In the late 1800s, researchers discovered a technique to stain neurons black. Called the Golgi’s method after its inventor Camillo Golgi, an Italian physician and scientist, it allowed us to discover a number of new facts about the organisation of the nervous system, and gave rise to the neuron doctrine—the concept that the nervous system is made up of discrete individual cells. But the same way films evolved from black-and-white to the explosion of colours we now have in movies, neuroimaging techniques have largely improved. One of the most beautiful ones is the brainbow method.
From black to brainbow
The brainbow technique was developed by a team of researchers at Harvard University in 2007 to improve over traditional neuroimaging techniques such as the Golgi’s method, which presents limitations to researchers in their ability to visualise the complex architecture of neural circuits in the brain.
How does it work? First, researchers created a gene which could be recombined in various arrangements to express one of four different colours. Then, multiple copies of this gene were inserted in the genome of mice or other species, resulting in the random expression of various colour ratios.
The result was the neurons being a variety of different hues. Let’s say a given neuron ended up with a mixture of red and blue, the end result would be a shade of purple. In this illustration by Lawson Kurtz from Duke University, you can clearly see how it works.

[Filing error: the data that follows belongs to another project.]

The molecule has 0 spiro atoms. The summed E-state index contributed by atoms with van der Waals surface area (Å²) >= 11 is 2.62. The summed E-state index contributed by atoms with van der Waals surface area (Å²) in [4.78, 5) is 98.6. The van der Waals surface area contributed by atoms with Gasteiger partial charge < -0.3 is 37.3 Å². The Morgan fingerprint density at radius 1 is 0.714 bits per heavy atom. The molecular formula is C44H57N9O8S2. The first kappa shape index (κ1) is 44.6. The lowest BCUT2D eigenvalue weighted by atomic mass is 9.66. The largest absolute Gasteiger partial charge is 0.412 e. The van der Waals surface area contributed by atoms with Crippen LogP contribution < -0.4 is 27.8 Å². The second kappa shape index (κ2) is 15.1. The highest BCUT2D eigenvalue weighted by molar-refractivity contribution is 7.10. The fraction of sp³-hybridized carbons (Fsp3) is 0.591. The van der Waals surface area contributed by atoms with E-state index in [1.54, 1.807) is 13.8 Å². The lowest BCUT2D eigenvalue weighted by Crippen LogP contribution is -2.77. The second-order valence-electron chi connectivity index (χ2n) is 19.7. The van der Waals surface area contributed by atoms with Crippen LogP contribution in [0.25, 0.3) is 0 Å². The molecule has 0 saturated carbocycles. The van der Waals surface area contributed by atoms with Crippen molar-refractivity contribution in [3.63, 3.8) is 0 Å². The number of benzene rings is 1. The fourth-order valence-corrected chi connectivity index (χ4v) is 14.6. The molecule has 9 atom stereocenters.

When art meets science
The results are striking, but the brainbow method has limitations. First, the process breeding several strains of transgenic animals from embryonic stem cells is extremely time consuming, so the researchers need to plan their experiments well in advance.
More importantly, due to the random nature in the expression of these genes, researchers are currently unable to precisely control the labeling process, which makes it very hard to identify specific neurons. They get a good idea of what the circuit looks like, but not exactly which class of cells each neuron belongs to.
But this may be possible in the future. In the words of Professor Bill Harris, artist and neuroscientist: “This image highlights the future of neuroscience showing different classes of cells colour coded. There is no available technique to do this now, but it is not far off considering the advances that have been made with brainbow mice.”
Anne-Laure Le Cunff
I’m an ex-Googler, entrepreneur, and part-time neuroscience student at King’s College. If you found this article useful, subscribe to my weekly newsletter about mindful productivity.
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